Sunday, 17 May 2009

Fences

This is definitely Hazel's fault, but Ange can share some of the blame if she likes.

Fence painting didn't happen today, I got sidetracked into mowing all the grass and by the time I had finished it was nearly 3.00 and I needed food, a bath, and a lie-down - in that order! Once recovered, I read Hazel's comment about having 72 feet of fence to paint.

Oh dear - if only. 72 is the measurement from the corner of the low fence (where it meets the higher fencing around the Coppice) back up towards the shrubbery behind the house. Like a fool thing, I went out with a very long surveyors tape and, for the first time, measured the fences at the back of our house.

The low fence, some of which was protected last month, measures 155 feet (that's jut over 47m for the youngsters). I have done 115' of one side - that means there is about 200' still to do.

Two sides of the tall fence around the Coppice are 76 feet - that's 152' to be painted at 5' high. A total of 350' of timber to creosote and THAT is not counting the 4th side of the Coppice (one side is wall) plus the very long fence which runs between us and the lane. No way I am going back out to measure that because there is no way it will get attended to this side of the Summer.

Hazel - yes, painting can get a bit Zen-like, with this much to do it needs to!

No girls, I am not going to spray - it is rarely windless enough here for that to be an option and as creosote is such horrible stuff I don't want to be breathing it in or having it drift onto the few plants we do have at Bag End.

I think I'm going to have another lie-down . . .

7 comments:

  1. Ah - now that IS a lot to creosote...although on the bright side, you've already done about a quarter, if I read your post correctly.

    I can quite understand that you don't want to use a spray - maybe there is a roller/brush with a reservoir so you don't have to keep dipping in the pot? Or have I made that up?

    Well, at least you can do log shifting when you get fed up with fence painting...

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  2. Thanks Hazel, I'm ignoring the Coppice fence for now and therefore have done one-third of the back fence! Sounds better than a quarter {giggle}.

    Chunky brush dipped into small bucket actually works quite well.

    As for log-shifting when I get bored, hmm, young lady, I think you need a holiday in Cumbria - a WORKING holiday, HARD work!

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  3. Good luck with all that fence, lets hope for your sake it's a dry summer. I speak here from expereince having 6ft tall fencing like yours I know how long it can take. Thanks to other commitments we actually eneded up with our fence being two colours for over a year as we couldn't get to one part when it was dry enough to paint.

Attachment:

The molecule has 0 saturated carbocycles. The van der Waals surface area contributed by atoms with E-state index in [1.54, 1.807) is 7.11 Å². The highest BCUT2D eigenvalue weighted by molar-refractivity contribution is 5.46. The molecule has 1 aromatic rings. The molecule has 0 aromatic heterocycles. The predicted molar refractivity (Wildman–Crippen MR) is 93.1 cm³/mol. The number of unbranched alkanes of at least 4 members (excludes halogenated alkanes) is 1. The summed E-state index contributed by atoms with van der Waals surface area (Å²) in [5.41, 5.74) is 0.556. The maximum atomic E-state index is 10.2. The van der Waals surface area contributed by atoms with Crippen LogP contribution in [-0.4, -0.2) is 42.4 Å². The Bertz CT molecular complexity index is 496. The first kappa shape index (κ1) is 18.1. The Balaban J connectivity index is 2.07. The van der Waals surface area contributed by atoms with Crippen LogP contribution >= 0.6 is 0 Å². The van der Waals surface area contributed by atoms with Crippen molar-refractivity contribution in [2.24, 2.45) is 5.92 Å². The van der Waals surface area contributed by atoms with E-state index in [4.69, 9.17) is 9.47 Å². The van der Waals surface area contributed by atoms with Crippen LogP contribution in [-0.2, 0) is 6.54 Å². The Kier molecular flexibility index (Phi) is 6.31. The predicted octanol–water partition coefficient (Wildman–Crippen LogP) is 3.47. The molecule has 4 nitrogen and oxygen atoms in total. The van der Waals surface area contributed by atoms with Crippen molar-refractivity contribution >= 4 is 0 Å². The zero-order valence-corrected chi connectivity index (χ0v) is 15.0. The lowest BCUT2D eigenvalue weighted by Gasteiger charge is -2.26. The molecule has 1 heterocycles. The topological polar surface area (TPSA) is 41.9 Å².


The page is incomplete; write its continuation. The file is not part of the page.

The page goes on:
Maybe you should organise a fence painting party. something along the line of so much fence equals one bottle of beer might get you some volunteers.

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  4. Angela could be on to something, here - can you work out some sort of tie-in with the Jenning's Brewery, perhaps...?

    PS I read the first line of your second para as 'Face painting didn't happen today...', which I thought might be an interesting hobby to start up...? {grin}

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  5. Angela, good idea in theory - but not sure I want to imagine some of our more intoexicated friends let loose around creosote (and you know it would rain . . . . this is Cumbria, after all).

    Hazel - face painting? You've been at the parsnip wine again, haven't you??

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  6. Don't forget that creosote was banned because it is HIGHLY carcinogenic.

    Take care little hobbit and mind your hairy toes!

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  7. I know how horrible it is Flummery, that is why I don't want to spray (and I'm wearing mask, goggles, protective clothing too). The local ag. supply still happily sell it because it's the only thing which seems to protect timber up here.

    A few years back some EEC grant was available for farmers if they used tannilised timber fence posts. Our local wood supplier says it has been great for business because within ten years, all the posts have rotted and are having to be replaced, however, wood that has been protected with creosote is doing fine. They should know - they put up much of this fencing 18 years ago for a previous owner who had it protected every year. You've seen how much fence we have here - replacing it would be unaffordable. Hopefully I can keep it going until hedges are big/thick/strong enough to take over.

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